I learned systems analysis in graduate school. I know how to use analytic tools to break a problem apart and fix the component parts. That is, I know how to use the tools if and only if I know that a problem exists. In most cases, somebody has to describe the problem to me.
Julia and Elliot, our son and daughter-in-law, learned design thinking in graduate school. They know how to observe closely and intuit what users need. They empathize and can see the world from the user’s perspective. They know how to suspend their assumptions and see the world as it is, not as it’s assumed to be. Paraphrasing Picasso, they see with their eyes, not their minds.
They also have the skills, of course, to design solutions to meet the user’s needs. They can even design solutions for problems that weren’t apparent to the user. Because of the way they observe the world, Julia and Elliot can identify problems and needs that I can’t.
Businesses are starting to realize that design thinking holds significant advantages over traditional methods of systems analysis. Design thinking is an observational skill as much as an analytical skill. It uses empathy and imagination to understand the world at a deeper level and design unexpected solutions.
What does it mean to be design-driven? McKinsey gives a simple definition: “…it’s a way of thinking: a creative process that spans entire organizations, driven by the desire to better understand and meet consumer needs.” For me, it’s not only a way of thinking but also a way of seeing. Designers see what the customer really needs, even if the customer doesn’t.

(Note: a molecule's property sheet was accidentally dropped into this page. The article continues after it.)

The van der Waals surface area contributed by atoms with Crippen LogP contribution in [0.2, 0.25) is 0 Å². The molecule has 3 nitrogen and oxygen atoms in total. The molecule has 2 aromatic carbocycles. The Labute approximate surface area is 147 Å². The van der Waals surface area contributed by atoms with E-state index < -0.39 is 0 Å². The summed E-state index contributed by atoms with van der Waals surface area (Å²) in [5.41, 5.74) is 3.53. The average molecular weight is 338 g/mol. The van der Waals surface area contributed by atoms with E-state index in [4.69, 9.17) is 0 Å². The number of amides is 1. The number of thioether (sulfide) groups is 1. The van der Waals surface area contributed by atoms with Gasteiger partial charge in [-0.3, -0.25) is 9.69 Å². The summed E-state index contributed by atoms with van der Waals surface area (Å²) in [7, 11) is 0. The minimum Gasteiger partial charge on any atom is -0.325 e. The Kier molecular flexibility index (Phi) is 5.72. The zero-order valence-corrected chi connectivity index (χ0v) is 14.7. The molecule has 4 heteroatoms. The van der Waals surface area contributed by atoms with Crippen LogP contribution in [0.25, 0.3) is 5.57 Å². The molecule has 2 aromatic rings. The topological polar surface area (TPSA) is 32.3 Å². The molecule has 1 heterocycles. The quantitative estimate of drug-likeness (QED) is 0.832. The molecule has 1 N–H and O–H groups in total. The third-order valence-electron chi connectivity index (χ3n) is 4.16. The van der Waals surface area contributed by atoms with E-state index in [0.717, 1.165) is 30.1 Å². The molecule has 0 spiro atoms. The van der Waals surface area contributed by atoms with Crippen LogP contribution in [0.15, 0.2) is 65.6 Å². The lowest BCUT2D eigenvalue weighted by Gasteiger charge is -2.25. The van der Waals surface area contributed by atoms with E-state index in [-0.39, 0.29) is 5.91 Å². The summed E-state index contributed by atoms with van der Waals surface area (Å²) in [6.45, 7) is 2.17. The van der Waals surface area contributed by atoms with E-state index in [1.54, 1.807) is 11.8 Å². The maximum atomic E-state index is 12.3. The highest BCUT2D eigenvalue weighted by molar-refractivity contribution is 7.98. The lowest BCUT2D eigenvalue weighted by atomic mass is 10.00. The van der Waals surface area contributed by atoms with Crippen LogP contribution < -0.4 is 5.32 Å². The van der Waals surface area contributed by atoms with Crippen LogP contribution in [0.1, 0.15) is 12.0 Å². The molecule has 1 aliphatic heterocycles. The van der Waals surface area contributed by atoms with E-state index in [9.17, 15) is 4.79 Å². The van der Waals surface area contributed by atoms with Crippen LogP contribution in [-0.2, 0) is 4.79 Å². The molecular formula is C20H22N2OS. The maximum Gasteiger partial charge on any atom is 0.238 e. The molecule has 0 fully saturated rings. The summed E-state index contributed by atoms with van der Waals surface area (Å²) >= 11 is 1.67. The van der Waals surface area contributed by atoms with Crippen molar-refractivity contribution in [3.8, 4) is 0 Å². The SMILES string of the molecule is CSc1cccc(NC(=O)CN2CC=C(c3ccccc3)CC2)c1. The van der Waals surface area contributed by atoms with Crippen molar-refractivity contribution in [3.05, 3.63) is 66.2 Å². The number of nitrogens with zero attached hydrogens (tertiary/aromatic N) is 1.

In this regard, design thinking seems similar to the art of negotiation. A successful negotiator sees what the other side needs — even when the other side doesn’t. The negotiator negotiates to that need. The designer designs to it.
In another article, McKinsey expands the definition and states a key benefit: “A design-driven organization is always thinking about its customers, empathizing with end users, and trying to solve problems while keeping its customers in mind. … Companies that have placed design at the center of the organization perform better.” (Italics added).
Design, in other words, provides a competitive edge. When I was fresh out of school, systems thinking was a competitive weapon. Today, it’s design thinking. Design used to be about things, objects, and spaces. Today, it can equally be used to create business processes and services.
The business world seems to be making a fundamental transition from analysis to design. Instead of decomposing a problem, innovative businesses are using imagination and empathy to create solutions. Julia and Elliot, in other words, have positioned themselves at the leading edge of a transformational new wave. What a great time to be young.